Magazine Beach, a public park between Memorial Drive and the Charles River in Cambridge, hosted a summer opening celebration on Friday, June 20th. Yet amid the families picnicking on the grass and dancing to jazz music played by a vibrant Mardi Gras band was a reminder that public spaces like these are in danger of disappearing.
Dozens of orange and red fish dotted the park in two lines, one among the bushes along the river and another halfway up a hill leading to the magazine that gives the park its name, marking potential flood lines due to climate change in 2050 and 2100.
This Rising Tides installation was ephemeral, just lasting the duration of the event.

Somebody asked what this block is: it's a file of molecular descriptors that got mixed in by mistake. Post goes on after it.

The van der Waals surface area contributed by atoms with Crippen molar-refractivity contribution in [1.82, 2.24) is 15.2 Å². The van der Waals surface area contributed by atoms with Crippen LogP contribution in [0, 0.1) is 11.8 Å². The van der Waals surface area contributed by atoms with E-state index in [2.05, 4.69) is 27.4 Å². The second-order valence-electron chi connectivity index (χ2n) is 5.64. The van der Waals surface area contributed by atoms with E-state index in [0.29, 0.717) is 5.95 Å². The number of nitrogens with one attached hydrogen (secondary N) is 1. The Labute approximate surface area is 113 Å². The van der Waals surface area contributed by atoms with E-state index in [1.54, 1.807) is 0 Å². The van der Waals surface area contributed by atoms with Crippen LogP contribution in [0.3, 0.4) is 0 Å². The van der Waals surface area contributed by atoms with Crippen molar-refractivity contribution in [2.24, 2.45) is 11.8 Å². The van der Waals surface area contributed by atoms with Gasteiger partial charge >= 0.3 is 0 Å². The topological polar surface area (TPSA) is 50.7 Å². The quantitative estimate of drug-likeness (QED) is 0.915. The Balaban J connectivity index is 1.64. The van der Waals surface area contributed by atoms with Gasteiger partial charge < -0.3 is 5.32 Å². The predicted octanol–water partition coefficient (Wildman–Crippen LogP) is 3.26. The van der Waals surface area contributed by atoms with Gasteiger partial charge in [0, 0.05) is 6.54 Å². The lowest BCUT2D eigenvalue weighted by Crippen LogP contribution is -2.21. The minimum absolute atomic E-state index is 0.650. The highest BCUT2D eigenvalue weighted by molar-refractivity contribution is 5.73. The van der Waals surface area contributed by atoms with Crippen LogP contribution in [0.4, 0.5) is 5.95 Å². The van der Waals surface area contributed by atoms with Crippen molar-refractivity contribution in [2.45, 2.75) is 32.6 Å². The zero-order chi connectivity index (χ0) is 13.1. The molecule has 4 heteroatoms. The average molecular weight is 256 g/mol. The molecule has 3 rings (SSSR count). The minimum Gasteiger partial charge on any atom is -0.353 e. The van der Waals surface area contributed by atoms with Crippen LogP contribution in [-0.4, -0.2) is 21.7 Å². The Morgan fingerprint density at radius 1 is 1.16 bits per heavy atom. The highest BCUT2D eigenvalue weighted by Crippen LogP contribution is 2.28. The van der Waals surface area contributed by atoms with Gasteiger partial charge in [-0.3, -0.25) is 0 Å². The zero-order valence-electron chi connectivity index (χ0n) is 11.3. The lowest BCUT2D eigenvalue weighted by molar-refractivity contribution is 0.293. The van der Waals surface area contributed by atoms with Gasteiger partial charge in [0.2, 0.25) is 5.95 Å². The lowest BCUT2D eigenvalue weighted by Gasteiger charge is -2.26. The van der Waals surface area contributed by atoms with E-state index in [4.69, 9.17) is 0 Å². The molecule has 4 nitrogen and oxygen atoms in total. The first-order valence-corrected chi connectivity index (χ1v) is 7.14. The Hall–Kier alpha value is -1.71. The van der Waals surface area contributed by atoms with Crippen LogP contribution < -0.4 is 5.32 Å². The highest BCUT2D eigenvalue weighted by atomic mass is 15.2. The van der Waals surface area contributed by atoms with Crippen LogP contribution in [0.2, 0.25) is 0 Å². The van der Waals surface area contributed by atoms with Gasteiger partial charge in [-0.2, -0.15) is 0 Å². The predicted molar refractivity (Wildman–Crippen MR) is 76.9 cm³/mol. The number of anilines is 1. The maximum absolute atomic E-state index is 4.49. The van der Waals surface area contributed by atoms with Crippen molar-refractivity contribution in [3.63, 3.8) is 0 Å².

The Magazine Beach event used data provided by the MWRA to demonstrate conservative estimates for 2050 and 2100, when flood levels are expected to reach at least 3 feet and 6 feet above ground, respectively.
Energy Necklace Project interns Jake Scherlis and Kelly McGee helped produce and install the painted fish markers at the site.
Juxtaposed with the festive celebration, the fish waving in the breeze served as a powerful reminder of the impact that climate change will have on the places we live.
Rising sea levels may soon cause outdoor gathering spaces like Magazine Beach to disappear. Yet the event also made clear the strong sense of community present within our urban environments – a force that can take action to address the changes we face.
Written by Kelly McGee, Energy Necklace Project Community Liaison, Harvard College Class of 2017